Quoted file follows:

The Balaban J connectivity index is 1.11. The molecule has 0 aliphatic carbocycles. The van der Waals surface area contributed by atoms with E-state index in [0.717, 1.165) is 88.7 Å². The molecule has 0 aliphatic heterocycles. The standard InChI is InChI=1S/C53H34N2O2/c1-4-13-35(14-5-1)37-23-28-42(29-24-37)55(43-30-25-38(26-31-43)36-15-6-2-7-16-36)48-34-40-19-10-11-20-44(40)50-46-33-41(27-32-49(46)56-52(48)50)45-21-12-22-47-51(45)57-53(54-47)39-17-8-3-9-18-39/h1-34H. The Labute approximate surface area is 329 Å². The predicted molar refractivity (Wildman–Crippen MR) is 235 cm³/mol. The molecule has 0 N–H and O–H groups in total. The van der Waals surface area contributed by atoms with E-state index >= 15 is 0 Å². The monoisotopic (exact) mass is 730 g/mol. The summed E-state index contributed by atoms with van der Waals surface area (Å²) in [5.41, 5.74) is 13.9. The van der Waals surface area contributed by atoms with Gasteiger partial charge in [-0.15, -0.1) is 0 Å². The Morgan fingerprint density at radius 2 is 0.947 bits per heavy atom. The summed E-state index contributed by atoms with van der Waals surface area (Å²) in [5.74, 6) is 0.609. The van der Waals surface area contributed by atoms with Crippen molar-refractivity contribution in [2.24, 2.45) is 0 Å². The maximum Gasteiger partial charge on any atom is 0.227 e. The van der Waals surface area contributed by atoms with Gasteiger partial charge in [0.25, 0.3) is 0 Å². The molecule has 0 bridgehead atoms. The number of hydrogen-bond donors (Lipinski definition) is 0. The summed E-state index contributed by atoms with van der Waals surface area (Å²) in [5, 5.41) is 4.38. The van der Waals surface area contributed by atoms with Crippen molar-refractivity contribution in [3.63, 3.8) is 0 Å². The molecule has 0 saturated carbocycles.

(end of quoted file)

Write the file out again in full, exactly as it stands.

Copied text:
The Balaban J connectivity index is 1.11. The molecule has 0 aliphatic carbocycles. The van der Waals surface area contributed by atoms with E-state index in [0.717, 1.165) is 88.7 Å². The molecule has 0 aliphatic heterocycles. The standard InChI is InChI=1S/C53H34N2O2/c1-4-13-35(14-5-1)37-23-28-42(29-24-37)55(43-30-25-38(26-31-43)36-15-6-2-7-16-36)48-34-40-19-10-11-20-44(40)50-46-33-41(27-32-49(46)56-52(48)50)45-21-12-22-47-51(45)57-53(54-47)39-17-8-3-9-18-39/h1-34H. The Labute approximate surface area is 329 Å². The predicted molar refractivity (Wildman–Crippen MR) is 235 cm³/mol. The molecule has 0 N–H and O–H groups in total. The van der Waals surface area contributed by atoms with E-state index >= 15 is 0 Å². The monoisotopic (exact) mass is 730 g/mol. The summed E-state index contributed by atoms with van der Waals surface area (Å²) in [5.41, 5.74) is 13.9. The van der Waals surface area contributed by atoms with Gasteiger partial charge in [-0.15, -0.1) is 0 Å². The Morgan fingerprint density at radius 2 is 0.947 bits per heavy atom. The summed E-state index contributed by atoms with van der Waals surface area (Å²) in [5.74, 6) is 0.609. The van der Waals surface area contributed by atoms with Crippen molar-refractivity contribution in [2.24, 2.45) is 0 Å². The maximum Gasteiger partial charge on any atom is 0.227 e. The van der Waals surface area contributed by atoms with Gasteiger partial charge in [0.25, 0.3) is 0 Å². The molecule has 0 bridgehead atoms. The number of hydrogen-bond donors (Lipinski definition) is 0. The summed E-state index contributed by atoms with van der Waals surface area (Å²) in [5, 5.41) is 4.38. The van der Waals surface area contributed by atoms with Crippen molar-refractivity contribution in [3.63, 3.8) is 0 Å². The molecule has 0 saturated carbocycles.